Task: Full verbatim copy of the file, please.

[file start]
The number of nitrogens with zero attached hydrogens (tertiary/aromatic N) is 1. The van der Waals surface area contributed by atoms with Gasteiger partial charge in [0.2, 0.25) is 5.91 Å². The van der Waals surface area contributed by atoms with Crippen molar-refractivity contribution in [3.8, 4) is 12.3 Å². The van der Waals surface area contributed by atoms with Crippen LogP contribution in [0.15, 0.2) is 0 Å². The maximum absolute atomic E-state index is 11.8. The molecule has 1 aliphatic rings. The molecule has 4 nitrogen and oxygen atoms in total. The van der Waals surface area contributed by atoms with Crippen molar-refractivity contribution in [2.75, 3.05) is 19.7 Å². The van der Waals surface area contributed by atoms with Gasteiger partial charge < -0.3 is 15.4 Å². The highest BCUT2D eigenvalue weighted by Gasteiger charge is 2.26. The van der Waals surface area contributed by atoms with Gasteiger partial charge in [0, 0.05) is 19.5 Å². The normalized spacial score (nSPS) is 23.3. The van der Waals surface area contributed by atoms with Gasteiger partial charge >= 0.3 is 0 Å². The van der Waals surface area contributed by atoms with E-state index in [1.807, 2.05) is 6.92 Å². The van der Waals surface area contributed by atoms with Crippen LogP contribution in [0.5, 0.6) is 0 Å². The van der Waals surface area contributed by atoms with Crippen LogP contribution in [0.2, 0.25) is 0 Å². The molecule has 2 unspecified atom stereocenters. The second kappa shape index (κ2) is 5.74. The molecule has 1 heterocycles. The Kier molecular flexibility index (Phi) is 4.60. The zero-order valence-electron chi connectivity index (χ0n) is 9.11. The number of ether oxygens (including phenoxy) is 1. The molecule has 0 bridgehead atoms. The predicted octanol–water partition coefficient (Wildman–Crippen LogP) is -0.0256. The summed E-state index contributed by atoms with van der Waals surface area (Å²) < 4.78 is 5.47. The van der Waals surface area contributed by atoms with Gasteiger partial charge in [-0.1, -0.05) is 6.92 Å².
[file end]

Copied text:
The number of nitrogens with zero attached hydrogens (tertiary/aromatic N) is 1. The van der Waals surface area contributed by atoms with Gasteiger partial charge in [0.2, 0.25) is 5.91 Å². The van der Waals surface area contributed by atoms with Crippen molar-refractivity contribution in [3.8, 4) is 12.3 Å². The van der Waals surface area contributed by atoms with Crippen LogP contribution in [0.15, 0.2) is 0 Å². The maximum absolute atomic E-state index is 11.8. The molecule has 1 aliphatic rings. The molecule has 4 nitrogen and oxygen atoms in total. The van der Waals surface area contributed by atoms with Crippen molar-refractivity contribution in [2.75, 3.05) is 19.7 Å². The van der Waals surface area contributed by atoms with Gasteiger partial charge < -0.3 is 15.4 Å². The highest BCUT2D eigenvalue weighted by Gasteiger charge is 2.26. The van der Waals surface area contributed by atoms with Gasteiger partial charge in [0, 0.05) is 19.5 Å². The normalized spacial score (nSPS) is 23.3. The van der Waals surface area contributed by atoms with Gasteiger partial charge >= 0.3 is 0 Å². The van der Waals surface area contributed by atoms with E-state index in [1.807, 2.05) is 6.92 Å². The van der Waals surface area contributed by atoms with Crippen LogP contribution in [0.5, 0.6) is 0 Å². The van der Waals surface area contributed by atoms with Crippen LogP contribution in [0.2, 0.25) is 0 Å². The molecule has 2 unspecified atom stereocenters. The second kappa shape index (κ2) is 5.74. The molecule has 1 heterocycles. The Kier molecular flexibility index (Phi) is 4.60. The zero-order valence-electron chi connectivity index (χ0n) is 9.11. The number of ether oxygens (including phenoxy) is 1. The molecule has 0 bridgehead atoms. The predicted octanol–water partition coefficient (Wildman–Crippen LogP) is -0.0256. The summed E-state index contributed by atoms with van der Waals surface area (Å²) < 4.78 is 5.47. The van der Waals surface area contributed by atoms with Gasteiger partial charge in [-0.1, -0.05) is 6.92 Å².